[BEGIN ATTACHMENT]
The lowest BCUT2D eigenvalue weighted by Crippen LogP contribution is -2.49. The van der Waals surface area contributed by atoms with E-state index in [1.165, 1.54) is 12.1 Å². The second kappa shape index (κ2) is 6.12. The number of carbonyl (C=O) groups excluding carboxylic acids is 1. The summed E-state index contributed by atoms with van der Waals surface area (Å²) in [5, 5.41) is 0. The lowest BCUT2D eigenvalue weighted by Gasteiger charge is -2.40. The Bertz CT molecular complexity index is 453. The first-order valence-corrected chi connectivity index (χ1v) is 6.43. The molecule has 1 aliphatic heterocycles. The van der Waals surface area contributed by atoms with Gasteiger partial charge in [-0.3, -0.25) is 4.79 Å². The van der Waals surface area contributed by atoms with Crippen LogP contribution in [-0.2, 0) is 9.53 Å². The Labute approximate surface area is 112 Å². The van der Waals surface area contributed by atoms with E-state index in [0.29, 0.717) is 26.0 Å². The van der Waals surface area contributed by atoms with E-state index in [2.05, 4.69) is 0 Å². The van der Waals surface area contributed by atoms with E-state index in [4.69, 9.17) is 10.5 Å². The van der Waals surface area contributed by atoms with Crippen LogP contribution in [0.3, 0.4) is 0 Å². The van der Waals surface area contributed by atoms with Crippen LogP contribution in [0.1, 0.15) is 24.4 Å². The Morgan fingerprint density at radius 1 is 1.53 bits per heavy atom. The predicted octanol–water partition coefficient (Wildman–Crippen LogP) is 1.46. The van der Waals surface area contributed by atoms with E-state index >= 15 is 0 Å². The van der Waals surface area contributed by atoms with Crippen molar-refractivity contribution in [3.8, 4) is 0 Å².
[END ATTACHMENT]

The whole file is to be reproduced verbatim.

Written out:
The lowest BCUT2D eigenvalue weighted by Crippen LogP contribution is -2.49. The van der Waals surface area contributed by atoms with E-state index in [1.165, 1.54) is 12.1 Å². The second kappa shape index (κ2) is 6.12. The number of carbonyl (C=O) groups excluding carboxylic acids is 1. The summed E-state index contributed by atoms with van der Waals surface area (Å²) in [5, 5.41) is 0. The lowest BCUT2D eigenvalue weighted by Gasteiger charge is -2.40. The Bertz CT molecular complexity index is 453. The first-order valence-corrected chi connectivity index (χ1v) is 6.43. The molecule has 1 aliphatic heterocycles. The van der Waals surface area contributed by atoms with Gasteiger partial charge in [-0.3, -0.25) is 4.79 Å². The van der Waals surface area contributed by atoms with Crippen LogP contribution in [-0.2, 0) is 9.53 Å². The Labute approximate surface area is 112 Å². The van der Waals surface area contributed by atoms with E-state index in [0.29, 0.717) is 26.0 Å². The van der Waals surface area contributed by atoms with E-state index in [2.05, 4.69) is 0 Å². The van der Waals surface area contributed by atoms with E-state index in [4.69, 9.17) is 10.5 Å². The van der Waals surface area contributed by atoms with Crippen LogP contribution in [0.3, 0.4) is 0 Å². The van der Waals surface area contributed by atoms with Crippen LogP contribution in [0.1, 0.15) is 24.4 Å². The Morgan fingerprint density at radius 1 is 1.53 bits per heavy atom. The predicted octanol–water partition coefficient (Wildman–Crippen LogP) is 1.46. The van der Waals surface area contributed by atoms with E-state index >= 15 is 0 Å². The van der Waals surface area contributed by atoms with Crippen molar-refractivity contribution in [3.8, 4) is 0 Å².